December 23, 2002
Volume 80, Number 51
CENEAR 80 51 p. 8
ISSN 0009-2347



Homogeneous reaction mechanism yields to X-ray absorption method


DISTINCT The structure of a ligand-Pd-allyl complex in solution (top) differs from the crystalline form (bottom) and offers clues about the catalyst's selectivity (Pd = pink, P = blue, C = red, white, yellow).
A new data analysis procedure for extended X-ray absorption fine structure (EXAFS) spectroscopy makes the method more amenable to liquid-phase compounds. The technique, developed by a team of scientists in the Netherlands, has been used to uncover structure-selectivity relations in homogeneous palladium catalysts [J. Am. Chem. Soc., 124, 14814 (2002)].

Discovering relationships between a catalyst's structure and its catalytic performance requires analyzing the material in its active phase. But that can be tough to do because of experimental limitations. X-ray absorption techniques, for example, are notoriously hard to apply to liquid-phase samples because the results are difficult to interpret. Similar limitations exist with other methods. As a result, researchers sometimes isolate homogeneous (solution-phase) catalysts as crystals and study the compounds in the solid state. The Dutch work addresses this problem.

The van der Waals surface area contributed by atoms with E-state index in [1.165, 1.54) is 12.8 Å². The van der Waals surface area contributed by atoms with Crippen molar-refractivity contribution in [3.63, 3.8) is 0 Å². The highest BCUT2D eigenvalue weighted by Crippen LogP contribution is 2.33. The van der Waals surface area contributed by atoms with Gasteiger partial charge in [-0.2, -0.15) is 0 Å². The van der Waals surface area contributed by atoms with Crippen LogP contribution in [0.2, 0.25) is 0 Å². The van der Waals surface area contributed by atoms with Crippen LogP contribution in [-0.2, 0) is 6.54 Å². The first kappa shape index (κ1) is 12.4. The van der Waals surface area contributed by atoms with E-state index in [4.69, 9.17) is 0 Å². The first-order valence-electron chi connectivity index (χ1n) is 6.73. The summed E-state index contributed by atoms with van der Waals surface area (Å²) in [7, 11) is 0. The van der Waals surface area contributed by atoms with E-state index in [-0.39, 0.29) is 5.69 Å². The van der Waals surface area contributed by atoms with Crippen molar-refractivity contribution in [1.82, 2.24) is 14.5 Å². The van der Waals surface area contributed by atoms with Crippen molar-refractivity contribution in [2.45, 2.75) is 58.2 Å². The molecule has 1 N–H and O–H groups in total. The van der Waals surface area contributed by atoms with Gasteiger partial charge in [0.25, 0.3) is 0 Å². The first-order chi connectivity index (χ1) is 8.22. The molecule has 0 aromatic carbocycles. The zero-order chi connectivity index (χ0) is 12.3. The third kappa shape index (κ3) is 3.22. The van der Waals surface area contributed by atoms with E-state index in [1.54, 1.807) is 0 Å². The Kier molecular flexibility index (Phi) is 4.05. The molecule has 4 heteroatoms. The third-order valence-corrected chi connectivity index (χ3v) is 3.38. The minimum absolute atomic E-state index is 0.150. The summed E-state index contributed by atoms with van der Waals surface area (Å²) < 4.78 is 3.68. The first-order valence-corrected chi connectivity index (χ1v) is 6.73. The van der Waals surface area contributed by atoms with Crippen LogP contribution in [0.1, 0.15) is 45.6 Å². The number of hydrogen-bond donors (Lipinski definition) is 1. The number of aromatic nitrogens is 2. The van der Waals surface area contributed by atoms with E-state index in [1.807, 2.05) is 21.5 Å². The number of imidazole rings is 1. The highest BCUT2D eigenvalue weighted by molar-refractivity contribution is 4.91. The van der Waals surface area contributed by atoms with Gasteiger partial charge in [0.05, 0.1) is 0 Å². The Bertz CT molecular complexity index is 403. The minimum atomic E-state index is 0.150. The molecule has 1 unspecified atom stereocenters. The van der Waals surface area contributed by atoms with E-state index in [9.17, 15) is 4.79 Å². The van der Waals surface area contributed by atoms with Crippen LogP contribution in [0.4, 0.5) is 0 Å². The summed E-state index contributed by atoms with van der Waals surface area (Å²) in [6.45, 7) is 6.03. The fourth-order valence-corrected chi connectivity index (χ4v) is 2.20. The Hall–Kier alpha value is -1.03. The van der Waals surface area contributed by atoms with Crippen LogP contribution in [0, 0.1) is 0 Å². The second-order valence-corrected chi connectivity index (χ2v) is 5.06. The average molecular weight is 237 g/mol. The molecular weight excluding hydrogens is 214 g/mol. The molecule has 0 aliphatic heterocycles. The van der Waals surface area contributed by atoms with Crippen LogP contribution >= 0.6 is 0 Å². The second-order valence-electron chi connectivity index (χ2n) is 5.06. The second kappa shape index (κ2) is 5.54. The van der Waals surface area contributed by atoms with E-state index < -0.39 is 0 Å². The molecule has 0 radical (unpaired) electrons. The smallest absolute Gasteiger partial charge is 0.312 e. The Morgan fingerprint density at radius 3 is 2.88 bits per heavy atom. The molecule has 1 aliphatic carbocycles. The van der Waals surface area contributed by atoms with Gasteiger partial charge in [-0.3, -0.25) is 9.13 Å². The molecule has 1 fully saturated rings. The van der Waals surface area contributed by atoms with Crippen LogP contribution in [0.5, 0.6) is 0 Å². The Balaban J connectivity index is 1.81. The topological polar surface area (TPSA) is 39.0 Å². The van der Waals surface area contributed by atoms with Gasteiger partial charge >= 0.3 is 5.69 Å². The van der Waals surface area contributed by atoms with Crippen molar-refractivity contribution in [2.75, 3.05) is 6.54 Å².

To gain insight into the basis for product selectivity, Utrecht University graduate student Moniek Tromp and chemistry professor Diek C. Koningsberger and their coworkers studied palladium compounds used to catalyze allylic substitution reactions. They compared two cationic ligand-Pd-dimethylallyl complexes that differ only in the nature of their bidentate diphosphine ligands. One of the compounds includes a 1,2-bis(diphenylphosphino)ethane (dppe) ligand described as a "narrow-bite" ligand because of its P-Pd-P angle. The other catalyst contains a related "wide-bite" ligand.

The team finds that, unlike the crystalline structure of the dppe complex, in solution the unsubstituted allyl carbon bends away from Pd, leaving that carbon atom electronically activated and accessible to nucleophilic attack. Attack at that position leads to linear products. In contrast, the wide-bite complex remains much the same in solid and solution phases, they say, and forms branched products.

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Copyright © 2002 American Chemical Society